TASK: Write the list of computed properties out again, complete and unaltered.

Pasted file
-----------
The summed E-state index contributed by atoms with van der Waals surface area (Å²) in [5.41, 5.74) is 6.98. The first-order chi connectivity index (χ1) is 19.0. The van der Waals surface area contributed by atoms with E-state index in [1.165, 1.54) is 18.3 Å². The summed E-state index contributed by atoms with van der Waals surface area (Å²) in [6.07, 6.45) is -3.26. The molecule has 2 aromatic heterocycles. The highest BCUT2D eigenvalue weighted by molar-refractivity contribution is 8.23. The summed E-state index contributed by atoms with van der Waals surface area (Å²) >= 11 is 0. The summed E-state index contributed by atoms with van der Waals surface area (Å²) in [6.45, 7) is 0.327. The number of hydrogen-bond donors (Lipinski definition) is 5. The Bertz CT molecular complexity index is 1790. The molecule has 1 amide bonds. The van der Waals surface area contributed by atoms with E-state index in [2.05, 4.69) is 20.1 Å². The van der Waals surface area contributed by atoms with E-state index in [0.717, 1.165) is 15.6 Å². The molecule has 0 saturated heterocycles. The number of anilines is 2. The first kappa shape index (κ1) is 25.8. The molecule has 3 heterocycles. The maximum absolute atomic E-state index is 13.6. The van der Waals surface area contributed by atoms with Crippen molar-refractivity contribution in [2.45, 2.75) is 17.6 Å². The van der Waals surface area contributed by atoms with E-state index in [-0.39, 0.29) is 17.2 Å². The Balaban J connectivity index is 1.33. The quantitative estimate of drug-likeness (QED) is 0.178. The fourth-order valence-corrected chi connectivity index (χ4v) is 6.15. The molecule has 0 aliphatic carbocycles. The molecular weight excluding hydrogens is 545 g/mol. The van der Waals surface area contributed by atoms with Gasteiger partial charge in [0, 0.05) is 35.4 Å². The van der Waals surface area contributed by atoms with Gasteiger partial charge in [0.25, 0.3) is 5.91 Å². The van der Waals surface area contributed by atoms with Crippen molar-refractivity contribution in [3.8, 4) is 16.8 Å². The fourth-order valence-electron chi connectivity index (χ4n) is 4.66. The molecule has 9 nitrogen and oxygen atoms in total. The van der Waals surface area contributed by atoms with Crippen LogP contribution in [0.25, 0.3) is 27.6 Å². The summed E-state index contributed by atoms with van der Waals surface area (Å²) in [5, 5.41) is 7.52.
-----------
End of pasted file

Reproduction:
The summed E-state index contributed by atoms with van der Waals surface area (Å²) in [5.41, 5.74) is 6.98. The first-order chi connectivity index (χ1) is 19.0. The van der Waals surface area contributed by atoms with E-state index in [1.165, 1.54) is 18.3 Å². The summed E-state index contributed by atoms with van der Waals surface area (Å²) in [6.07, 6.45) is -3.26. The molecule has 2 aromatic heterocycles. The highest BCUT2D eigenvalue weighted by molar-refractivity contribution is 8.23. The summed E-state index contributed by atoms with van der Waals surface area (Å²) >= 11 is 0. The summed E-state index contributed by atoms with van der Waals surface area (Å²) in [6.45, 7) is 0.327. The number of hydrogen-bond donors (Lipinski definition) is 5. The Bertz CT molecular complexity index is 1790. The molecule has 1 amide bonds. The van der Waals surface area contributed by atoms with E-state index in [2.05, 4.69) is 20.1 Å². The van der Waals surface area contributed by atoms with E-state index in [0.717, 1.165) is 15.6 Å². The molecule has 0 saturated heterocycles. The number of anilines is 2. The first kappa shape index (κ1) is 25.8. The molecule has 3 heterocycles. The maximum absolute atomic E-state index is 13.6. The van der Waals surface area contributed by atoms with Crippen molar-refractivity contribution in [2.45, 2.75) is 17.6 Å². The van der Waals surface area contributed by atoms with E-state index in [-0.39, 0.29) is 17.2 Å². The Balaban J connectivity index is 1.33. The quantitative estimate of drug-likeness (QED) is 0.178. The fourth-order valence-corrected chi connectivity index (χ4v) is 6.15. The molecule has 0 aliphatic carbocycles. The molecular weight excluding hydrogens is 545 g/mol. The van der Waals surface area contributed by atoms with Gasteiger partial charge in [0, 0.05) is 35.4 Å². The van der Waals surface area contributed by atoms with Gasteiger partial charge in [0.25, 0.3) is 5.91 Å². The van der Waals surface area contributed by atoms with Crippen molar-refractivity contribution in [3.8, 4) is 16.8 Å². The fourth-order valence-electron chi connectivity index (χ4n) is 4.66. The molecule has 9 nitrogen and oxygen atoms in total. The van der Waals surface area contributed by atoms with Crippen LogP contribution in [0.25, 0.3) is 27.6 Å². The summed E-state index contributed by atoms with van der Waals surface area (Å²) in [5, 5.41) is 7.52.